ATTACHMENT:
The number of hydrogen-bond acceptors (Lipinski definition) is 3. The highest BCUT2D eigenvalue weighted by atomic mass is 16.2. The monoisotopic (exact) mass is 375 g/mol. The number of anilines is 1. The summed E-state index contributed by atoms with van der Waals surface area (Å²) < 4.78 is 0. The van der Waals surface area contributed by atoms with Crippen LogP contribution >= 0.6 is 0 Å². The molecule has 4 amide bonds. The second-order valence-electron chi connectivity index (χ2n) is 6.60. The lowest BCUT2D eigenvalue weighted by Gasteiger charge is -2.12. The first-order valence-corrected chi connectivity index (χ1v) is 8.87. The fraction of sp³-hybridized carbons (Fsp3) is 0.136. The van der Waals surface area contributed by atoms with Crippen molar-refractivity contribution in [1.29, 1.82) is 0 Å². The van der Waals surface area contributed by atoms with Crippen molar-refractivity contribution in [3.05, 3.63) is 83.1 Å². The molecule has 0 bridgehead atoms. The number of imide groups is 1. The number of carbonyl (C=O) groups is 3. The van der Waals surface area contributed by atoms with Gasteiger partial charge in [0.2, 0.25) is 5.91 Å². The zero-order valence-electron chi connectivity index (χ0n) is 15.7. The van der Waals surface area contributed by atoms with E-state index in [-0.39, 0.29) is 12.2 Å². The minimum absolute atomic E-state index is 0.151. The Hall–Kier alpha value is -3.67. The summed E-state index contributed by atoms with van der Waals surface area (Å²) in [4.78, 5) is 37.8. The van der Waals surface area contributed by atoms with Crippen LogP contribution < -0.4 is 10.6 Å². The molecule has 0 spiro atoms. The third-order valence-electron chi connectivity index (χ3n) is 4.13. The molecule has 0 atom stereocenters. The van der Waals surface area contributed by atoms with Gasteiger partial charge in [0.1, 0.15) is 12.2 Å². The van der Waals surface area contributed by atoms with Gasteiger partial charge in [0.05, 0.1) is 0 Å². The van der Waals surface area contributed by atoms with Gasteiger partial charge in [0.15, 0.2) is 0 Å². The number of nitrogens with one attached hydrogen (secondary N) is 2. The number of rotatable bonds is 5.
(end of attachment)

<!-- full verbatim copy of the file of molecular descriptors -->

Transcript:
The number of hydrogen-bond acceptors (Lipinski definition) is 3. The highest BCUT2D eigenvalue weighted by atomic mass is 16.2. The monoisotopic (exact) mass is 375 g/mol. The number of anilines is 1. The summed E-state index contributed by atoms with van der Waals surface area (Å²) < 4.78 is 0. The van der Waals surface area contributed by atoms with Crippen LogP contribution >= 0.6 is 0 Å². The molecule has 4 amide bonds. The second-order valence-electron chi connectivity index (χ2n) is 6.60. The lowest BCUT2D eigenvalue weighted by Gasteiger charge is -2.12. The first-order valence-corrected chi connectivity index (χ1v) is 8.87. The fraction of sp³-hybridized carbons (Fsp3) is 0.136. The van der Waals surface area contributed by atoms with Crippen molar-refractivity contribution in [1.29, 1.82) is 0 Å². The van der Waals surface area contributed by atoms with Crippen molar-refractivity contribution in [3.05, 3.63) is 83.1 Å². The molecule has 0 bridgehead atoms. The number of imide groups is 1. The number of carbonyl (C=O) groups is 3. The van der Waals surface area contributed by atoms with Gasteiger partial charge in [0.2, 0.25) is 5.91 Å². The zero-order valence-electron chi connectivity index (χ0n) is 15.7. The van der Waals surface area contributed by atoms with E-state index in [-0.39, 0.29) is 12.2 Å². The minimum absolute atomic E-state index is 0.151. The Hall–Kier alpha value is -3.67. The summed E-state index contributed by atoms with van der Waals surface area (Å²) in [4.78, 5) is 37.8. The van der Waals surface area contributed by atoms with Crippen LogP contribution < -0.4 is 10.6 Å². The molecule has 0 spiro atoms. The third-order valence-electron chi connectivity index (χ3n) is 4.13. The molecule has 0 atom stereocenters. The van der Waals surface area contributed by atoms with Gasteiger partial charge in [0.1, 0.15) is 12.2 Å². The van der Waals surface area contributed by atoms with Gasteiger partial charge in [0.05, 0.1) is 0 Å². The van der Waals surface area contributed by atoms with Gasteiger partial charge in [0.15, 0.2) is 0 Å². The number of nitrogens with one attached hydrogen (secondary N) is 2. The number of rotatable bonds is 5.